Black Troops, White Commanders, and Freedmen During the Civil War

Black Troops, White Commanders, and Freedmen During the Civil War

eBook - 2008
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The important roles played by blacks in the Civil War have only recently drawn the scholarly attention they so richly merit. Now Howard C. Westwood’s articles on this topic have been collected together with an original essay written especially for this volume.

Westwood’s work covers topics ranging from the roles played by Lincoln and Grant in beginning black soldiery to the sensitive issues that arose when black soldiers (and their white officers) were captured by the Confederates. The essays relate the exploits of black heroes such as Robert Smalls, who singlehandedly captured a Confederate steamer, as well as the experiences of the ignoble Reverend Fountain Brown, who became the first person charged with violating the Emancipation Proclamation.


Recounting the experiences of black soldiers in the Civil War

In the ten probing essays collected in this volume, Howard C. Westwood recounts the often bitter experiences of black men who were admitted to military service and the wrenching problems associated with the shifting status of African Americans during the Civil War.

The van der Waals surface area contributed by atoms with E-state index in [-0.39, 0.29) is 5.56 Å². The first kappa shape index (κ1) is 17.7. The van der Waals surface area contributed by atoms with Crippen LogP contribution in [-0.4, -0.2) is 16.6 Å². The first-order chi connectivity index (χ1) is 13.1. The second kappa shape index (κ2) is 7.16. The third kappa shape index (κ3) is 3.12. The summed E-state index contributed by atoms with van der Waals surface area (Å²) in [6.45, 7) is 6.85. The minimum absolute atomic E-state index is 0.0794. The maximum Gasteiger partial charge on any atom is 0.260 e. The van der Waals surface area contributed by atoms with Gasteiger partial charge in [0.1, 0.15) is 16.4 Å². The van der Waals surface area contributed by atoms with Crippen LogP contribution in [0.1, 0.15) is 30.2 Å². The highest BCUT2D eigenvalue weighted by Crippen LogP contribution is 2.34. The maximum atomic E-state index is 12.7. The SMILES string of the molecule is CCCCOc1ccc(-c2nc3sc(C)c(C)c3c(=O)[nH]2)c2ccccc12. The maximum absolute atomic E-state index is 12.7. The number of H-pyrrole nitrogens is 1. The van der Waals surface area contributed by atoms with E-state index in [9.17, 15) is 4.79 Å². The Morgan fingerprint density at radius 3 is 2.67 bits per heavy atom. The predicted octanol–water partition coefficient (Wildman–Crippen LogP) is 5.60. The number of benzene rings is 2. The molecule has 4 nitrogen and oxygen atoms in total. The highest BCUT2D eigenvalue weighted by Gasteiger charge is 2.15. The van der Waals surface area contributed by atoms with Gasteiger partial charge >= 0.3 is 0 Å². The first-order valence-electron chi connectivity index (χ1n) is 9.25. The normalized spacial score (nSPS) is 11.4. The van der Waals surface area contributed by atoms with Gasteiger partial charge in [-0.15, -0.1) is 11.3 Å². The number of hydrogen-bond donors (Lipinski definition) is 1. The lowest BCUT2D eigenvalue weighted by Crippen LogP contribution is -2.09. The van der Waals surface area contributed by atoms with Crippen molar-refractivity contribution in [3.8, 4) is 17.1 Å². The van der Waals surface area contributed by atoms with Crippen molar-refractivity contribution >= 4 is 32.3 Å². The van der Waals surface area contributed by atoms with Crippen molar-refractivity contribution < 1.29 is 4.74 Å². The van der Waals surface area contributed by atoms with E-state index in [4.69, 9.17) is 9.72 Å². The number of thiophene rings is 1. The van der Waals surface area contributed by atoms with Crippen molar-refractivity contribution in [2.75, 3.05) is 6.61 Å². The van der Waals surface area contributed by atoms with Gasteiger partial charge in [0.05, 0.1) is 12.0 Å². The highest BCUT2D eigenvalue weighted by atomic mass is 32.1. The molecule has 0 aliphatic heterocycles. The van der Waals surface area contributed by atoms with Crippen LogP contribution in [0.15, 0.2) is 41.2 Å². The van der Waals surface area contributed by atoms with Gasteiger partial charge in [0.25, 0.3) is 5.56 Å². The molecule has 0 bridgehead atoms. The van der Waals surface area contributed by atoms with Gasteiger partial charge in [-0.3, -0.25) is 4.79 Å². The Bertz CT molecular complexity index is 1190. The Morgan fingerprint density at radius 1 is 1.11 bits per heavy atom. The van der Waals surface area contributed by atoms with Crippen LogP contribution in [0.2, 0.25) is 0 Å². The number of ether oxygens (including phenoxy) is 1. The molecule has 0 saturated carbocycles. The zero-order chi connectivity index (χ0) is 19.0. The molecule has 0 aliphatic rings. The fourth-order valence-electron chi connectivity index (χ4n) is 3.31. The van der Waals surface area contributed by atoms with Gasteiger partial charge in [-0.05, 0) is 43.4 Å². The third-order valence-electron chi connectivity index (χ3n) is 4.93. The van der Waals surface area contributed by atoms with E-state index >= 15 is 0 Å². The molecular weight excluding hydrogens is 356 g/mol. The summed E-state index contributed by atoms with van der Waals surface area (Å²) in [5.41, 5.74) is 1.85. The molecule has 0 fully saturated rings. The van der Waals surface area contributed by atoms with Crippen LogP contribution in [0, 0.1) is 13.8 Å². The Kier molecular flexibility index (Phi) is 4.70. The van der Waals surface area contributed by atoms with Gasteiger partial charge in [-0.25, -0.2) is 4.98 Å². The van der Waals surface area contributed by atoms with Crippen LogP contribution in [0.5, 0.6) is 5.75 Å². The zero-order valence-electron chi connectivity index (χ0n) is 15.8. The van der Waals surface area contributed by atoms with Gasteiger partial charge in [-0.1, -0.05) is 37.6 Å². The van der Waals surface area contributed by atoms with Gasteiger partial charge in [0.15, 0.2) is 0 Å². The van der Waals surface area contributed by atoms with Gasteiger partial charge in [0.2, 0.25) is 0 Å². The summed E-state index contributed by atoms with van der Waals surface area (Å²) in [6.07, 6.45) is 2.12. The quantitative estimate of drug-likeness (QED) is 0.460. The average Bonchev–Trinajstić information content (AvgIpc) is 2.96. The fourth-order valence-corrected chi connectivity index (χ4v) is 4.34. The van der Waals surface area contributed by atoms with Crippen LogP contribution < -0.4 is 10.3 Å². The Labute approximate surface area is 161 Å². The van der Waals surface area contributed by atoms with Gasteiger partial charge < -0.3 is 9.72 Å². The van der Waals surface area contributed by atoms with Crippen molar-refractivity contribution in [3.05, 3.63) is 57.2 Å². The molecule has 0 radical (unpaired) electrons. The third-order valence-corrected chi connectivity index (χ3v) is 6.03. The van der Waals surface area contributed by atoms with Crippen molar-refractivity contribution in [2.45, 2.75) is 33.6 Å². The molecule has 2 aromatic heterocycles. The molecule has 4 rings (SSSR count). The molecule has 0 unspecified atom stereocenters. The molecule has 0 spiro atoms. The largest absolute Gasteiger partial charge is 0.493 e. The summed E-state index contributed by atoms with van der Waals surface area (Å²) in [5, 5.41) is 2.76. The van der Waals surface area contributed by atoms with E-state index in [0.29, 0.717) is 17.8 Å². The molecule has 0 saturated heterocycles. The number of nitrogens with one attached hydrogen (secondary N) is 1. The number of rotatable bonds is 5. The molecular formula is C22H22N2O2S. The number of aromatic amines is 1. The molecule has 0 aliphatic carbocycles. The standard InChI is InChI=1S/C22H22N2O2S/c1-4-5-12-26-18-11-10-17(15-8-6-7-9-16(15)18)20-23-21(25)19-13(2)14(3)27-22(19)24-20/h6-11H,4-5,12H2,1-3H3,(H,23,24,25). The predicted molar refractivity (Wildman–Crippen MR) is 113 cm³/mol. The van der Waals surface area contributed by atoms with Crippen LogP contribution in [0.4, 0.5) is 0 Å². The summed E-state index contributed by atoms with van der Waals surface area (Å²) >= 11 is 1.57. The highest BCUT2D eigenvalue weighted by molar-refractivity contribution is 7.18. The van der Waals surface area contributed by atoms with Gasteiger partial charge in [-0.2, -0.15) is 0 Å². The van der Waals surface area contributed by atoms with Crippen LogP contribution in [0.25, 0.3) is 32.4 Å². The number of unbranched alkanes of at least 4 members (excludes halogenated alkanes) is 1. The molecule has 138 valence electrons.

Black Troops, White Commanders, and Freedmen during the Civil War covers topics ranging from the roles played by Lincoln and Grant in beginning black soldiery to the sensitive issues that arose when black soldiers (and their white officers) were captured by the Confederates. The essays relate the exploits of black heroes such as Robert Smalls, who singlehandedly captured a Confederate steamer, as well as the experiences of the ignoble Reverend Fountain Brown, who became the first person charged with violating the Emancipation Proclamation.

Although many thousands were enlisted as soldiers, blacks were barred from becoming commissioned officers and for a long time they were paid far less than their white counterparts. These and other blatant forms of discrimination understandably provoked discontent among black troops which, in turn, sparked friction with their white commanders. Westwood's fascinating account of the artillery company from Rhode Island amply demonstrates how frustrations among black soldiers came to be seen as "mutiny" by some white officers.



Publisher: Carbondale, Ill. : Southern Illinois University Press, 2008, ©1992
Edition: Pbk. ed
ISBN: 9781441619549
1441619542
Characteristics: 1 online resource (xi, 189 pages)
Additional Contributors: Simon, John Y.

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